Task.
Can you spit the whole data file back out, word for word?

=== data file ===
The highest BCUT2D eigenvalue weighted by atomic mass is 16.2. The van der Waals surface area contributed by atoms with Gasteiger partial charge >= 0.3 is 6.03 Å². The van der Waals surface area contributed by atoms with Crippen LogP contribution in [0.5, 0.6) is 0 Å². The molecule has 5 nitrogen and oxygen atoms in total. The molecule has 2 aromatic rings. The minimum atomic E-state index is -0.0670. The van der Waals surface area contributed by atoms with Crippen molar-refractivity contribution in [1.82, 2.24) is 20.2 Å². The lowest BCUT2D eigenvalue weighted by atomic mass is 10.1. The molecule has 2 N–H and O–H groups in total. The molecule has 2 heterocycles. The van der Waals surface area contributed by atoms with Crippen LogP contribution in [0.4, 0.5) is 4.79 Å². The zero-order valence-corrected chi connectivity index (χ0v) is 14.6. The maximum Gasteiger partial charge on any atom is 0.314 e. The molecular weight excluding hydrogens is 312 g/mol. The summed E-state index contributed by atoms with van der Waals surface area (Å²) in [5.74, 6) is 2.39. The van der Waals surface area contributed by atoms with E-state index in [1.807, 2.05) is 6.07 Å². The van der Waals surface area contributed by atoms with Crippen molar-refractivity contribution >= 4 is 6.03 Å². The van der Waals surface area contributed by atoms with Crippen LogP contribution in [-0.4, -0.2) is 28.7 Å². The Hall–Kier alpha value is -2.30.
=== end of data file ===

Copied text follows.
The highest BCUT2D eigenvalue weighted by atomic mass is 16.2. The van der Waals surface area contributed by atoms with Gasteiger partial charge >= 0.3 is 6.03 Å². The van der Waals surface area contributed by atoms with Crippen LogP contribution in [0.5, 0.6) is 0 Å². The molecule has 5 nitrogen and oxygen atoms in total. The molecule has 2 aromatic rings. The minimum atomic E-state index is -0.0670. The van der Waals surface area contributed by atoms with Crippen molar-refractivity contribution in [1.82, 2.24) is 20.2 Å². The lowest BCUT2D eigenvalue weighted by atomic mass is 10.1. The molecule has 2 N–H and O–H groups in total. The molecule has 2 heterocycles. The van der Waals surface area contributed by atoms with Crippen LogP contribution in [0.4, 0.5) is 4.79 Å². The zero-order valence-corrected chi connectivity index (χ0v) is 14.6. The maximum Gasteiger partial charge on any atom is 0.314 e. The molecular weight excluding hydrogens is 312 g/mol. The summed E-state index contributed by atoms with van der Waals surface area (Å²) in [5.74, 6) is 2.39. The van der Waals surface area contributed by atoms with E-state index in [1.807, 2.05) is 6.07 Å². The van der Waals surface area contributed by atoms with Crippen molar-refractivity contribution >= 4 is 6.03 Å². The van der Waals surface area contributed by atoms with Crippen LogP contribution in [-0.4, -0.2) is 28.7 Å². The Hall–Kier alpha value is -2.30.